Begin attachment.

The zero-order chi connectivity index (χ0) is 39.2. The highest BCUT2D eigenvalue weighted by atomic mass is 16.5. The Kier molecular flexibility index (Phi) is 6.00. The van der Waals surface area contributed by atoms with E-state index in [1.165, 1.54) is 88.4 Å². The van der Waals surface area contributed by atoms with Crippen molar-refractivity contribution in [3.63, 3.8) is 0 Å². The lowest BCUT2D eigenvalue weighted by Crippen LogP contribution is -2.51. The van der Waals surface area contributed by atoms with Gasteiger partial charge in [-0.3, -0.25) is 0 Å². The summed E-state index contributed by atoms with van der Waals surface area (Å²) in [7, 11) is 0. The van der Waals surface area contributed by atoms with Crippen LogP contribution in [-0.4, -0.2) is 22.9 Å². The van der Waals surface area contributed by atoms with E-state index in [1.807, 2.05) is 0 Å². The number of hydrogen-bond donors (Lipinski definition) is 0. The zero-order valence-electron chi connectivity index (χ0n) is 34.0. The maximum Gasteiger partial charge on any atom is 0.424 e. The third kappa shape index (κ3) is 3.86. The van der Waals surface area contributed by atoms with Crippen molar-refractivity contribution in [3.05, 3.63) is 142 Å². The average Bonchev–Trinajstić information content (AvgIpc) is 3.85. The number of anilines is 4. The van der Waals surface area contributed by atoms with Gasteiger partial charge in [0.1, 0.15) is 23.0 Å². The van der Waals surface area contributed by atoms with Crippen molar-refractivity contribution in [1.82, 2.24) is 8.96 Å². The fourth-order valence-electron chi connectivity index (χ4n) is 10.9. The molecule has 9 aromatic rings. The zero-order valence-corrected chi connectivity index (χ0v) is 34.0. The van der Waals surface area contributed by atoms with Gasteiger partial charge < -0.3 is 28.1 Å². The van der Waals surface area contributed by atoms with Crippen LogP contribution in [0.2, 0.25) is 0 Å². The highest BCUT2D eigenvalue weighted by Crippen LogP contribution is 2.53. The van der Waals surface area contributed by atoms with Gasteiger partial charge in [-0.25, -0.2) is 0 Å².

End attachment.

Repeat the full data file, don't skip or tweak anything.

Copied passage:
The zero-order chi connectivity index (χ0) is 39.2. The highest BCUT2D eigenvalue weighted by atomic mass is 16.5. The Kier molecular flexibility index (Phi) is 6.00. The van der Waals surface area contributed by atoms with E-state index in [1.165, 1.54) is 88.4 Å². The van der Waals surface area contributed by atoms with Crippen molar-refractivity contribution in [3.63, 3.8) is 0 Å². The lowest BCUT2D eigenvalue weighted by Crippen LogP contribution is -2.51. The van der Waals surface area contributed by atoms with Gasteiger partial charge in [-0.3, -0.25) is 0 Å². The summed E-state index contributed by atoms with van der Waals surface area (Å²) in [7, 11) is 0. The van der Waals surface area contributed by atoms with Crippen LogP contribution in [-0.4, -0.2) is 22.9 Å². The van der Waals surface area contributed by atoms with E-state index in [1.807, 2.05) is 0 Å². The number of hydrogen-bond donors (Lipinski definition) is 0. The zero-order valence-electron chi connectivity index (χ0n) is 34.0. The maximum Gasteiger partial charge on any atom is 0.424 e. The third kappa shape index (κ3) is 3.86. The van der Waals surface area contributed by atoms with Crippen molar-refractivity contribution in [3.05, 3.63) is 142 Å². The average Bonchev–Trinajstić information content (AvgIpc) is 3.85. The number of anilines is 4. The van der Waals surface area contributed by atoms with Gasteiger partial charge in [0.1, 0.15) is 23.0 Å². The van der Waals surface area contributed by atoms with Crippen molar-refractivity contribution in [1.82, 2.24) is 8.96 Å². The fourth-order valence-electron chi connectivity index (χ4n) is 10.9. The molecule has 9 aromatic rings. The zero-order valence-corrected chi connectivity index (χ0v) is 34.0. The van der Waals surface area contributed by atoms with Gasteiger partial charge < -0.3 is 28.1 Å². The van der Waals surface area contributed by atoms with Crippen LogP contribution in [0.2, 0.25) is 0 Å². The highest BCUT2D eigenvalue weighted by Crippen LogP contribution is 2.53. The van der Waals surface area contributed by atoms with Gasteiger partial charge in [-0.25, -0.2) is 0 Å².